In the process of making some of my last reservations for airfare and hotel, I cannot help but think about how fortunate in these ever-worsening economic times we senior medical students are to have a say in where we will work next year. It seems more of a pain than a privilege to have to jet across the US in search of the best-fit residency. But as each interview unfolds and as I'm toured the guts of America's hospitals, and as I observe how emergency departments operate on this coast or that, I feel tinges of conflict. Here I am with great opportunities - only one of which I will pursue - while the patients I'm chomping at the bit to meet, treat and advocate for face the converse: evaporating opportunity, escalating suffering and vanishing resources.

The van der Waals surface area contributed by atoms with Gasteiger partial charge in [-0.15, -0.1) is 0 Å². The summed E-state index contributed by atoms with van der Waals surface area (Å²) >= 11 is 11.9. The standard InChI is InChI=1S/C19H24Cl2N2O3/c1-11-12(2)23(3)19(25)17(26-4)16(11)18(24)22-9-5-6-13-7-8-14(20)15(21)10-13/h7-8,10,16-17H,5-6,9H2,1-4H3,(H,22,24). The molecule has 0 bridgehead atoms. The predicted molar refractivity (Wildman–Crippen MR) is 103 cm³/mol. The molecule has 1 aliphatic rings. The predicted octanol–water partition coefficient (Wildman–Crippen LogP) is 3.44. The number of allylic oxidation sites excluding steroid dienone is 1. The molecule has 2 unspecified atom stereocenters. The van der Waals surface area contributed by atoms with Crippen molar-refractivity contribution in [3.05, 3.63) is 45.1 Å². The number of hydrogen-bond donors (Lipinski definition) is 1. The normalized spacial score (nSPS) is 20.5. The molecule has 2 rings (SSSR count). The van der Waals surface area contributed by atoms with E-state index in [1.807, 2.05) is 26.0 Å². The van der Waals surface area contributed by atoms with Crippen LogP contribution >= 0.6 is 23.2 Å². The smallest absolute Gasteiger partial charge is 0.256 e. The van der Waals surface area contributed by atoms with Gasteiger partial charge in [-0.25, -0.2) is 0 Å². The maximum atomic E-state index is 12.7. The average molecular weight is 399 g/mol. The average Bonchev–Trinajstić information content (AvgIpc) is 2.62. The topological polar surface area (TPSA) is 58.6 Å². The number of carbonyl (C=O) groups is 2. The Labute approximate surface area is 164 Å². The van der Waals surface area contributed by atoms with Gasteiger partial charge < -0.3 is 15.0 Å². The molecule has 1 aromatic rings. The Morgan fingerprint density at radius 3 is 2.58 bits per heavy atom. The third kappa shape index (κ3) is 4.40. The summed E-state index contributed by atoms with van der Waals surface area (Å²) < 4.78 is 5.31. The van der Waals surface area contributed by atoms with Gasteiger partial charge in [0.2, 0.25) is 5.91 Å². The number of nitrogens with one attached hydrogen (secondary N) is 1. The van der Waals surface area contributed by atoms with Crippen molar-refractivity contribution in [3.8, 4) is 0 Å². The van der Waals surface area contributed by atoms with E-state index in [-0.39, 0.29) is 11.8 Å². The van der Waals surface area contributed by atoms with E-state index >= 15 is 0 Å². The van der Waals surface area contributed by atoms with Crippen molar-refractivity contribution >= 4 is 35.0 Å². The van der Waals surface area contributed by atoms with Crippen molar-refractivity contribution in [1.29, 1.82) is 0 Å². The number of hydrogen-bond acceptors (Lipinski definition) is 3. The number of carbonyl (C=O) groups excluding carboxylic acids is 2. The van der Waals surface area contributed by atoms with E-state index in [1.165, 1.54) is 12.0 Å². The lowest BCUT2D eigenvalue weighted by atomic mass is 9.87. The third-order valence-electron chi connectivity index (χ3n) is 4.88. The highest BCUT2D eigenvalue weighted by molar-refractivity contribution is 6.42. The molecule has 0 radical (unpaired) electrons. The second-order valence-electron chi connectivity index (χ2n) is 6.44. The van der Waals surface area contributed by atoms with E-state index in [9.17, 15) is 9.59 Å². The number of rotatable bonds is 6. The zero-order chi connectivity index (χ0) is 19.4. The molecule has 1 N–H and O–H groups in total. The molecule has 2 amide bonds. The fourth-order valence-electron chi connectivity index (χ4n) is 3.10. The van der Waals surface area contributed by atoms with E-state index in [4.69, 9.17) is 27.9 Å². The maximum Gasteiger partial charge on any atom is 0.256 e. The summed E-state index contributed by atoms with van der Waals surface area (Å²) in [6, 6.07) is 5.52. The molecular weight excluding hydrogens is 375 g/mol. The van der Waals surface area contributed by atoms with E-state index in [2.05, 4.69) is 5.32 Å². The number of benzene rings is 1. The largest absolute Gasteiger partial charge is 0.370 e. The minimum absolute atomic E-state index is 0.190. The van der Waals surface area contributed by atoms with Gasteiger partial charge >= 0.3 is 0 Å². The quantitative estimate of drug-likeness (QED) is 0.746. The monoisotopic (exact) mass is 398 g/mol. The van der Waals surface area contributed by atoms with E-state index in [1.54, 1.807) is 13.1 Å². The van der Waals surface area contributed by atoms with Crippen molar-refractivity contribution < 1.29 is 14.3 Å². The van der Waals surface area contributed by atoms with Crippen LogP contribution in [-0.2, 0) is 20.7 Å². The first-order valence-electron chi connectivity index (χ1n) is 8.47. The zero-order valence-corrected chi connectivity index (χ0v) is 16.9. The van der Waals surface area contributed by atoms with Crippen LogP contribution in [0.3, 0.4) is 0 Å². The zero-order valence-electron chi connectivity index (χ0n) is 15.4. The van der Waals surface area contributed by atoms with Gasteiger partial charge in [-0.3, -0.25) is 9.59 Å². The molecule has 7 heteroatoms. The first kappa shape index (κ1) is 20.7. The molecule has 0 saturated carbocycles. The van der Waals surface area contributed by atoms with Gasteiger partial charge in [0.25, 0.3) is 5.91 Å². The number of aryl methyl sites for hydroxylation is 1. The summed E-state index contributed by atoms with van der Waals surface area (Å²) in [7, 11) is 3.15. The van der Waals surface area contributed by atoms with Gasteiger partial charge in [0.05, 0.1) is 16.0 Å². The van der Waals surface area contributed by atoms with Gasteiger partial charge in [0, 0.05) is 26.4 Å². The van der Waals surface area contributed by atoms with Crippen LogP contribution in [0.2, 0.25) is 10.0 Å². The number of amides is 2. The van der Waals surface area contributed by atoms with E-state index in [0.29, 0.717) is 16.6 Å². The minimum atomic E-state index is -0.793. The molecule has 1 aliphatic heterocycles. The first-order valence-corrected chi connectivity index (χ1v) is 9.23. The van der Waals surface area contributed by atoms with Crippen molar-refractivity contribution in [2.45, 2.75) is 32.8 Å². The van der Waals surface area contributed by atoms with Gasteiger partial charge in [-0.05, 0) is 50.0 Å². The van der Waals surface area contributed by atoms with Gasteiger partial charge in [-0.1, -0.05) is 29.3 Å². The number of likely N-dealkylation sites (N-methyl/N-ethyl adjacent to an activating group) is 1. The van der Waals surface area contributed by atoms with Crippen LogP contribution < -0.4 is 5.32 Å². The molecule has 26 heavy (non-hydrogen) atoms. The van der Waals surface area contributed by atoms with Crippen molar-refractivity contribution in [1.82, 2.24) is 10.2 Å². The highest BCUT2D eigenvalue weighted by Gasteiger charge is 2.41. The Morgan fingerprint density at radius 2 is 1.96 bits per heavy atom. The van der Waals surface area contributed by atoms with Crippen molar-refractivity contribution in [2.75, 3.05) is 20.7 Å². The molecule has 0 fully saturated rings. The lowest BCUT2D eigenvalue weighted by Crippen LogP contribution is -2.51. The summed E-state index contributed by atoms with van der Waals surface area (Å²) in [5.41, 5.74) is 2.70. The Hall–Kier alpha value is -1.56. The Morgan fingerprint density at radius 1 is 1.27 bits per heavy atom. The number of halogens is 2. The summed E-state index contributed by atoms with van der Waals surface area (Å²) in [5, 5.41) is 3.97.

When framed this way, I ponder canceling the rest of my interviews. My pro&con lists from each program pick out relatively small differences between places. In the end, I know I must continue on for another few weeks. While the next month may consist of greenhouse gas guilt, travel fatigue and missed loved ones, the four years of residency will consist of lost sleep, steep learning curves, stresses of responsibility and the anguish of bearing witness to great pain and suffering. It will be important to live in a context of a supportive environment. Academic, social and even political and geographic context will play a part in my decision to rank programs. After then, it is up to the big computer in the sky to decide where is best.